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  1. Letters to the Editor

Sunday's letters: Helping kids to become readers

Your editorial could not have been more timely. Many organizations and community leaders have been focusing on this crisis for the past several years. Under the leadership of Superintendent Jeff Eakins, organizational and business leaders have been coalescing around the need to address school readiness as early as possible in a child's life. In order to read by third grade, children must enter school ready to learn. In Hillsborough County, close to 50 percent of kindergartners entering school are not.

Good science tells us that school readiness begins from the moment of birth. When parents and other adults talk, read and nurture infants, these synapse connections are accelerated and build brain architecture, the basis for successful lifelong learning. By age 18 months, an infant's brain is 80 percent developed. This is the message of the national initiative "Talking is Teaching: Talk, Read, Sing" founded by George Halvorson, former CEO and president of Kaiser Permanente. His book, Three Key Years, and compelling messages for all parents have inspired Champions for Children to take a leadership role promoting "talk/read/sing" principles and practices within our own agency and with community partners.

To broaden the messaging to the entire community, Champions for Children, the Early Learning Coalition and PNC Bank are bringing Halvorson to Tampa Oct. 16 and 17. We will be hosting a series of community events and conversations to do exactly what the editorial suggests: involving a greater cross-section of the community. Halvorson has mobilized California to promote and support resources for infants and toddlers. We are certain he can do the same in Hillsborough in October.

Amy Haile, Tampa

The writer is executive director of Champions for Children.

Keeping DNA private

It's your private information

Life and disability insurance companies can use your genetic information — sometimes obtained from private DNA-testing companies like Ancestry, 23andMe and FamilyTreeDNA — to determine your coverage and even your rates. This practice has essentially turned life insurance into a product only the genetically favored can access. That is why Sen. Aaron Bean, R-Fernandina Beach, and Rep. Jayer Williamson, R-Pace, have pushed for a Florida law that would stop life and disability insurance companies from using this sensitive DNA data. Health insurance companies are already prohibited from doing so, and it's time that life insurers join the ranks.

Recently, DNA-testing companies have made headlines for selling your genome data to Big Pharma. This is not the first time DNA companies have shared your data, preying on customers' trust. I've been fighting to end this practice, calling on these companies to implement a transparent notification and release process prior to inking deals for profit and sharing data with government entities.

Life insurers are no different. In Florida, they can obtain your private genetic makeup and use it to determine eligibility and rates, negatively affecting life insurance coverage.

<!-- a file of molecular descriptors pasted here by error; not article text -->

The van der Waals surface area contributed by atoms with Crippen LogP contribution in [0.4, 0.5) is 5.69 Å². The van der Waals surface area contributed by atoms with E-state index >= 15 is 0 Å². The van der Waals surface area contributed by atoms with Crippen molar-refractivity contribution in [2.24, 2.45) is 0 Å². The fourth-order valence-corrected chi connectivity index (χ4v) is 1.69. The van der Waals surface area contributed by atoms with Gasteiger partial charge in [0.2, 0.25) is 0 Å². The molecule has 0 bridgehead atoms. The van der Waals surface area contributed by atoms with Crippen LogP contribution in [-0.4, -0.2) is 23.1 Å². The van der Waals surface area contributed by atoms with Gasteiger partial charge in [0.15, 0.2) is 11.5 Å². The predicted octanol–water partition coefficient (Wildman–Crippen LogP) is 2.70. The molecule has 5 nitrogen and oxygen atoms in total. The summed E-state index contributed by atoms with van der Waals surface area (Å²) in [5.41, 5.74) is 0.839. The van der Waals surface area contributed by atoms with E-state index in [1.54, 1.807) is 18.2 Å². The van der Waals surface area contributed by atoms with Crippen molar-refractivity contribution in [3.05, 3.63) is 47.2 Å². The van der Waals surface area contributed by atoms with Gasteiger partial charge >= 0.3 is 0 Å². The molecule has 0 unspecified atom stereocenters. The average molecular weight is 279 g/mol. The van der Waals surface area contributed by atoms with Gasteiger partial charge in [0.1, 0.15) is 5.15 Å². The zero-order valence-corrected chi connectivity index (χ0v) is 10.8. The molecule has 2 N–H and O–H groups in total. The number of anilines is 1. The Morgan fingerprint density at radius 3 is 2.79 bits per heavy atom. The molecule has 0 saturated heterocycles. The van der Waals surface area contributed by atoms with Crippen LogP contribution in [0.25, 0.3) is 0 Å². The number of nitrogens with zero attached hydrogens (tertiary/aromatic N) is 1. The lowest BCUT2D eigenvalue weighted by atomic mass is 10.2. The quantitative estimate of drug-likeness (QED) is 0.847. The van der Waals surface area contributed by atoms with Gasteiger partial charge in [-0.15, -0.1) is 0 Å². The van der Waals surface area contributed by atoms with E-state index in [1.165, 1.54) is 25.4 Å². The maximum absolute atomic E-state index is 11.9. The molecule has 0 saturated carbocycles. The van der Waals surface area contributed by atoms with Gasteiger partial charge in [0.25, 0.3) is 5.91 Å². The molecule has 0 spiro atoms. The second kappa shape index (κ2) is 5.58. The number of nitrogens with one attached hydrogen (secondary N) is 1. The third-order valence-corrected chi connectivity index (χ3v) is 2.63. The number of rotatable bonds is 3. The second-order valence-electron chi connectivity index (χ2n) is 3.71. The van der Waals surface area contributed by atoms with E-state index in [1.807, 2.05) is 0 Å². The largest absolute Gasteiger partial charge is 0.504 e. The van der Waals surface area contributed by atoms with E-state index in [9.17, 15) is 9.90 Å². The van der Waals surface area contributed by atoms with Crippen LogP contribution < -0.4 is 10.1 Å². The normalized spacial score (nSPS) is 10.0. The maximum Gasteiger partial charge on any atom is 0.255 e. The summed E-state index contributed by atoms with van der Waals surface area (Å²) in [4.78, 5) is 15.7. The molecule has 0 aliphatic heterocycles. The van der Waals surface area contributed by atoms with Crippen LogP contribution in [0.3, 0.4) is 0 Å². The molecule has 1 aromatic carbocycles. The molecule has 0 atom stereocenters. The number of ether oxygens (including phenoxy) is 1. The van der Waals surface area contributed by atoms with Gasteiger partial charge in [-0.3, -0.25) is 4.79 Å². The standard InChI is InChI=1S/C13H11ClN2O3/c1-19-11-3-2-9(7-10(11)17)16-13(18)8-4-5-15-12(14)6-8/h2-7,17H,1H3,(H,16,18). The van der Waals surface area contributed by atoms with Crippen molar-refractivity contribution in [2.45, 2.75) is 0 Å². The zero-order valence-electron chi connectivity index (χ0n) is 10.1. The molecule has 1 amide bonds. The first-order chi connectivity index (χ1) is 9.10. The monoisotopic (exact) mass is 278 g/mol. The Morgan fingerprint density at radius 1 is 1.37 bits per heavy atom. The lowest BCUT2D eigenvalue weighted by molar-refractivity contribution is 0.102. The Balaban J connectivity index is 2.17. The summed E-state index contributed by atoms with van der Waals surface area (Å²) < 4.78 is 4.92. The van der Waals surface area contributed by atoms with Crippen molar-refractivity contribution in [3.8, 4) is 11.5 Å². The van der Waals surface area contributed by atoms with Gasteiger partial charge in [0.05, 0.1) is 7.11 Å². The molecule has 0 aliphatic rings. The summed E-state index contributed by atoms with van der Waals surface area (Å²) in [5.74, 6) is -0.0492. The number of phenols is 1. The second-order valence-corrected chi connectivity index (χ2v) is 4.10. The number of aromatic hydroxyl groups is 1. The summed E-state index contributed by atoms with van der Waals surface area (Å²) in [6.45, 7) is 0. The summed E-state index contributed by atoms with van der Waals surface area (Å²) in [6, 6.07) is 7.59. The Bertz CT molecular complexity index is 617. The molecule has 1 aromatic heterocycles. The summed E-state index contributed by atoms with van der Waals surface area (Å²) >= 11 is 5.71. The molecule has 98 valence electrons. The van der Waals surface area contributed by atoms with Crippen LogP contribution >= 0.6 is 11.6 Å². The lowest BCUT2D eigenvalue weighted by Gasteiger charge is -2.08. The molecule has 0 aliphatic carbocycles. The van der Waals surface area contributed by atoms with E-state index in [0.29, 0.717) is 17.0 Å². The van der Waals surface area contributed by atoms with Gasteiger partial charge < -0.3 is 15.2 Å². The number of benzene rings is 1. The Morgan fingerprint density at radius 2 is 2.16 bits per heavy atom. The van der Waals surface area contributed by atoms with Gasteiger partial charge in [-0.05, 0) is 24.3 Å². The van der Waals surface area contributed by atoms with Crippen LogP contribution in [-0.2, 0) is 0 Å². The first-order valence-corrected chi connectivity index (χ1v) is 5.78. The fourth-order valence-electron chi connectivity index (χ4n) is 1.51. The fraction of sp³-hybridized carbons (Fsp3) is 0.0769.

This proposal in Florida would put our individual genetic code out of the reach of life or disability insurers, period. At its core, this is a debate over the privacy of our own individual genetic makeup, and I firmly believe that we must not allow life and disability insurers to pry into our genetic code. Using this information disproportionately favors some over others. We can't allow vast groups of uninsured to develop simply because of something they have no control over. As DNA testing becomes more popular, and digital hacks become a part of our everyday lives, we must ensure Floridians' genetic data is protected at every level. We must protect the privacy rights of all Floridians.

Jimmy Patronis, Tallahassee

The writer is Florida's chief financial officer.

The 2019 Legislature

Whose representatives?

The Florida Legislature has just voted to permit the arming of teachers in our schools. Teachers overwhelmingly do not want this. The Legislature has also voted to permit the spending of tax money on private schools. The public also does not want their school tax money spent on private schools, which do not have the same accountability as public schools.

The voters of Florida voted to return voting rights to felons when their sentences are complete. The Legislature has conjured one impediment after another to ensure many felons not be able to regain their voting rights as full citizens of the state and country.

The voters approved the use of medical marijuana by a large margin. Again the Legislature has dragged its feet and conjured ways to delay the implementation of the popular vote.

Are there any bets as to whether the good citizens of Florida will reelect these politicians to "represent" their wishes in Tallahassee?

Barry Kreiling, Brooksville

Pasco deputy's gun discharges in school | May 2

Changed my mind

I have always thought a well-trained school teacher, coach or custodian in possession of a firearm would be a deterrent to some deranged psychopath from endangering our children in school or at least limiting the carnage. But if that person receives the same training as that Pasco deputy, I must rethink my position.

Gene Shaw, Wesley Chapel

The Mueller report

Read it for yourself

The most important action we can do for our country is to read the Mueller report ourselves. Then vote accordingly for our country and our values that make us Americans in 2020.

Betsy Wells, St. Petersburg

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